Mouth breathing, particularly for long periods while sleeping, can cause bad breath because it dries out saliva that is necessary to moisten the mouth, neutralise acids produced by plaque, and wash away dead cells that accumulate on the tongue, gums, and cheeks.
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Halitosis (bad breath) is mostly caused by sulphur-producing bacteria that normally live on the surface of the tongue and in the throat. Sometimes, these bacteria start to break down proteins at a very high rate and odorous volatile sulphur compounds (VSC) are released from the back of the tongue and throat. Halitosis is not infectious.
Bad breath can be caused by:
Mouth breathing, especially during sleep
Dental factors – such as periodontitis (infection around the teeth) or poor oral hygiene
Dry mouth – caused by mouth breathing, medicines, alcohol, stress or a medical condition
Smoking – which starves the mouth of oxygen
Acid and bile reflux from the stomach
Post-nasal discharge – for example, due to chronic sinusitis
Foods – such as onions, garlic or cauliflower, which induce certain odors.
Symptoms of halitosis are:
A white coating on the tongue especially at the back of the tongue
Dry mouth (caused by mouth breathing during sleep)
Build up around teeth
Post-nasal drip, or mucous
Morning bad breath and a burning tongue (caused by mouth breathing during sleep)
Thick saliva and a constant need to clear your throat
Constant sour, bitter metallic taste
Having halitosis can have a major impact on a person. Because of bad breath, other people may back away or turn their heads. This can cause a loss of confidence and self-esteem. There is no one treatment for halitosis. The treatment will depend on what is causing the problem.
Avoiding mouth breathing, dehydration and good oral hygiene, including brushing and flossing, are important. Some mouthwashes, lozenges and toothpastes can assist in fighting halitosis. Gentle but effective tongue cleaning may also be required. A variety of tongue brushes and scrapers have been produced in recent years. The tongue should be brushed in a gentle but thorough manner, from the back towards the front of the tongue, keeping in mind that the hardest to reach back portion smells the worst.
Bad Breath Statistics:
Between 35 and 45 percent of the people in the world have some level of halitosis or bad breath, however everyone suffers from bad breath at some point in their life and at sometime of the day. Researchers estimate that 25%, or 1 in 4 Americans suffer from chronic halitosis and spend over $10 billion on oral hygiene products (i.e. mints, gums, mouthwashes, toothpastes, etc.) to combat chronic bad breath. These products only mask and cover up the problem. 9 out of 10 bad breath sufferers spend in excess of 72 hours and $400 a year just battling their condition, and see barely any results. At least 99% of everyone else has “dragon breath” in the morning.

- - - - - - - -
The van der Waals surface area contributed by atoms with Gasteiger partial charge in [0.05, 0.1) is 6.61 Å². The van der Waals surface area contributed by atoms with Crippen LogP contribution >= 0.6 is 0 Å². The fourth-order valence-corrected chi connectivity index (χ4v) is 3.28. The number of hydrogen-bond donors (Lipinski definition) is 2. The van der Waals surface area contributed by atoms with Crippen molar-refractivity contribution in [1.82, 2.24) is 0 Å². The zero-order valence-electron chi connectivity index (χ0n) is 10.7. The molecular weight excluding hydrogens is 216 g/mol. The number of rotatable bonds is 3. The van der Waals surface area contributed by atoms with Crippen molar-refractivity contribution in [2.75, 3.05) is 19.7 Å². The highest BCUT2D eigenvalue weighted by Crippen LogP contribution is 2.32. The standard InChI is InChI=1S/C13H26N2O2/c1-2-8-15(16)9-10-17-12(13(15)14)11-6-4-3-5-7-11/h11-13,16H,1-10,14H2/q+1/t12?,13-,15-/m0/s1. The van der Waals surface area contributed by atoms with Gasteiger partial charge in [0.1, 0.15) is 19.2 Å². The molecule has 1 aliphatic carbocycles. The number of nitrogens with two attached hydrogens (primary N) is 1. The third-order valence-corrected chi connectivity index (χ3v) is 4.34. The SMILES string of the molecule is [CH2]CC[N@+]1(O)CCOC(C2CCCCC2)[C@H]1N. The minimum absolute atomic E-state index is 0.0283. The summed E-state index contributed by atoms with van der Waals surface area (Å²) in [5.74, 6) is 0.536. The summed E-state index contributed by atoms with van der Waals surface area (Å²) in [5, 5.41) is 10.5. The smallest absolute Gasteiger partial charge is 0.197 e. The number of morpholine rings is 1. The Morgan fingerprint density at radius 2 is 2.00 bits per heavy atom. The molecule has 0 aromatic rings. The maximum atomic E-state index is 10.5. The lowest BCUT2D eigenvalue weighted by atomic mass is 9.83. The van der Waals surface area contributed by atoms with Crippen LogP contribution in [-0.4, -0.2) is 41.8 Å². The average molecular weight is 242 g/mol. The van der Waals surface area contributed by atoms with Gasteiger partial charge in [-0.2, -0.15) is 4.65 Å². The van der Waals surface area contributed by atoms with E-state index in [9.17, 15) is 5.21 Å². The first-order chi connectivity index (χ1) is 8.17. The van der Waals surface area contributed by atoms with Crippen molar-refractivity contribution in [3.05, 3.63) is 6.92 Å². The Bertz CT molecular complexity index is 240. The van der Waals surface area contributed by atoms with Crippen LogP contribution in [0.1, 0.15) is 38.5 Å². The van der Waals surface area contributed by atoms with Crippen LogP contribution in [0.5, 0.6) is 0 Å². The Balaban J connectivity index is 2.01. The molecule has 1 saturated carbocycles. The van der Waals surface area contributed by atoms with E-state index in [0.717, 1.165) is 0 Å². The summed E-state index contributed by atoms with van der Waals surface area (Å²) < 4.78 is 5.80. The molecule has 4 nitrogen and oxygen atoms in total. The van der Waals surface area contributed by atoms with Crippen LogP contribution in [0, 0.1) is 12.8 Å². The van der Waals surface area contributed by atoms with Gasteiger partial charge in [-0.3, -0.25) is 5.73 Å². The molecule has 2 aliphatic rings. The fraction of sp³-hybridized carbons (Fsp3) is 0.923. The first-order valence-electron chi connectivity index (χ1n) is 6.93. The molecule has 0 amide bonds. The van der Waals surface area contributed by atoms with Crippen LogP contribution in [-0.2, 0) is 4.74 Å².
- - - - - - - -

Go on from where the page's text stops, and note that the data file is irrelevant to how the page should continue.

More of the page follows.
Dragon breath or morning breath is usually caused by mouth breathing during sleep and can be avoided by keeping your mouth closed all night. While everybody opens their mouth at some time during the night, as we age our facial and lip muscles weaken and our mouth stays open during sleep.
When our mouth opens our tongue drops from the roof of the mouth and falls back towards the throat often causing snoring, snorting or gasping during sleep and waking up with a dry mouth, dry throat, bad breath, stuffy or blocked nose and feeling tired.
Just by keeping your lips together all night you can dramatically reduce the chance of suffering from any or all these conditions as well as looking more appealing with a closed mouth. In a survey of 5,000 singles conducted by Match.com, 43% said fresh breath mattered the most before a date, 17% said stylish clothes, 15% said sexy fragrance, 14% said good skin, and 10% said great hair.
Dating studies show that bad breath is among the 3 most unattractive traits in dating prospects. 70% of teens say bad breath is an instant turnoff; 85% believe it’s the most important thing to avoid when meeting someone for the first time.
Bad breath sufferers are 60% more likely to suffer from stress than non-sufferers. 57% of bad breath sufferers report feelings of depression because of their problem. 71% of bad breath sufferers have at some time considered enduring painful and evasive surgery in an attempt to eliminate halitosis, only to find surgery is useful in less than 3% of cases.
If you don’t brush and floss teeth daily, food particles can remain in your mouth, promoting bacterial growth between teeth, around the gums, and on the tongue. This causes bad breath. Antibacterial mouth rinses also can help reduce bacteria. The medical condition dry mouth (xerostomia) also can cause bad breath.
Brushing, flossing and sleeping with sleepQ+ is the best way to keep your breath sweet and fresh.
None of the information provided on this site is intended or recommended as a substitute for professional medical advice. We recommend you consult a Medical Professional if you have any concerns regarding the suitability or use of our product having regard to any existing medical conditions you may have.